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18 avril 2011 1 18 /04 /avril /2011 11:14

J Psychosom Res. 2002 Oct;53(4):873-6.

Depression and immune function: central pathways to morbidity and mortality.

Kiecolt-Glaser JKGlaser R.

Department of Psychiatry, The Ohio State University College of Medicine, 1670 Upham Drive, Columbus, OH 43210, USA. kiecolt-glaser.l@osu.edu

OBJECTIVE: The increased morbidity and mortality associated with depression is substantial. In this paper, we review evidence suggesting that depression contributes to disease and death through immune dysregulation.


METHOD: This review focuses on recent human studies addressing the impact of depression on immune function, and the health consequences of those changes.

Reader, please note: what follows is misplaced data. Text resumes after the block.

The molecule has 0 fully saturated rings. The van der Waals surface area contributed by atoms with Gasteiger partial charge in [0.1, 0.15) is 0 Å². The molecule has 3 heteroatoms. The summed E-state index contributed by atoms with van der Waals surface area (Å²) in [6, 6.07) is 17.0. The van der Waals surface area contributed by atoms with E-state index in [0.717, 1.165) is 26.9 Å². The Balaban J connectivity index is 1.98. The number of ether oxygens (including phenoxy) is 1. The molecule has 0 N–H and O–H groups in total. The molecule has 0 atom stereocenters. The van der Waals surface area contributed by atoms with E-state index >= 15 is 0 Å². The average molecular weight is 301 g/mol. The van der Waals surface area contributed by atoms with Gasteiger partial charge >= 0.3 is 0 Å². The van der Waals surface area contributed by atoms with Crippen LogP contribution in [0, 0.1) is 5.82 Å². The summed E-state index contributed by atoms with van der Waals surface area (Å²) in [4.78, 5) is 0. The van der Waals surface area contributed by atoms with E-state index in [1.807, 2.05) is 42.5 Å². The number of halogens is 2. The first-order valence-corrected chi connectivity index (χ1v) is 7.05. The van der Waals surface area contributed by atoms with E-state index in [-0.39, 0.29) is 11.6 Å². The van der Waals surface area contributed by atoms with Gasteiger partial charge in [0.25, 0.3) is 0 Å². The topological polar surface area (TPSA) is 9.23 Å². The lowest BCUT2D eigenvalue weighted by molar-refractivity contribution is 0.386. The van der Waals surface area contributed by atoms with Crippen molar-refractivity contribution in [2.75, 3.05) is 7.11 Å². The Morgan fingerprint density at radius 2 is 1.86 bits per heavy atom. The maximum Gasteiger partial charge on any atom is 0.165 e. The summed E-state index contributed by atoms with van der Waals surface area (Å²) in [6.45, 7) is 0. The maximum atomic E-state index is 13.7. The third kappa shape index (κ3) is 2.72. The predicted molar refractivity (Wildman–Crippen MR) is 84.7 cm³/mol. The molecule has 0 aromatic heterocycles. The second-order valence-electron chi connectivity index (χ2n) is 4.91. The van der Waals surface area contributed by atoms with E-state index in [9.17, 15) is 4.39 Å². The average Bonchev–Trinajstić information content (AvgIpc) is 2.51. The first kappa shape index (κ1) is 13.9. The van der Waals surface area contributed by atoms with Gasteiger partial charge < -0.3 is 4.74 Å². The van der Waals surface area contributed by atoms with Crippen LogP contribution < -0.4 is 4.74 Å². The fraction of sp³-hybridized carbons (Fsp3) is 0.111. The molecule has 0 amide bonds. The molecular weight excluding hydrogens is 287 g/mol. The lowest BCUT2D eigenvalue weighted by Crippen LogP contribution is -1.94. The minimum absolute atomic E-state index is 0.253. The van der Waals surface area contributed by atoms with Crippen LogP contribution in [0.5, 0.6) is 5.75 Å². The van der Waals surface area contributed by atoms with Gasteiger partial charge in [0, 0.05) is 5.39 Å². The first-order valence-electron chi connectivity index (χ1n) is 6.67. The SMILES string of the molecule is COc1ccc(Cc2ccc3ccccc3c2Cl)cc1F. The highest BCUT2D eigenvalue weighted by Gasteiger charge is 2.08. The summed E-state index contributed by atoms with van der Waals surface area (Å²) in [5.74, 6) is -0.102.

RESULTS: There is growing evidence that depression can directly stimulate the production of proinflammatory cytokines that influence a spectrum of conditions associated with aging, including cardiovascular disease, osteoporosis, arthritis, type 2 diabetes, certain cancers, periodontal disease, frailty, and functional decline.

Additionally, depression can down-regulate the cellular immune response; as a consequence, processes such as prolonged infection and delayed wound healing that fuel sustained proinflammatory cytokine production may be promoted by depression.


CONCLUSIONS: These direct and indirect processes pose the greatest health risks for older adults who already show age-related increases in proinflammatory cytokine production. Thus, aging interacts with depression to enhance risks for morbidity and mortality.

PMID: 12377296 [PubMed - indexed for MEDLINE]

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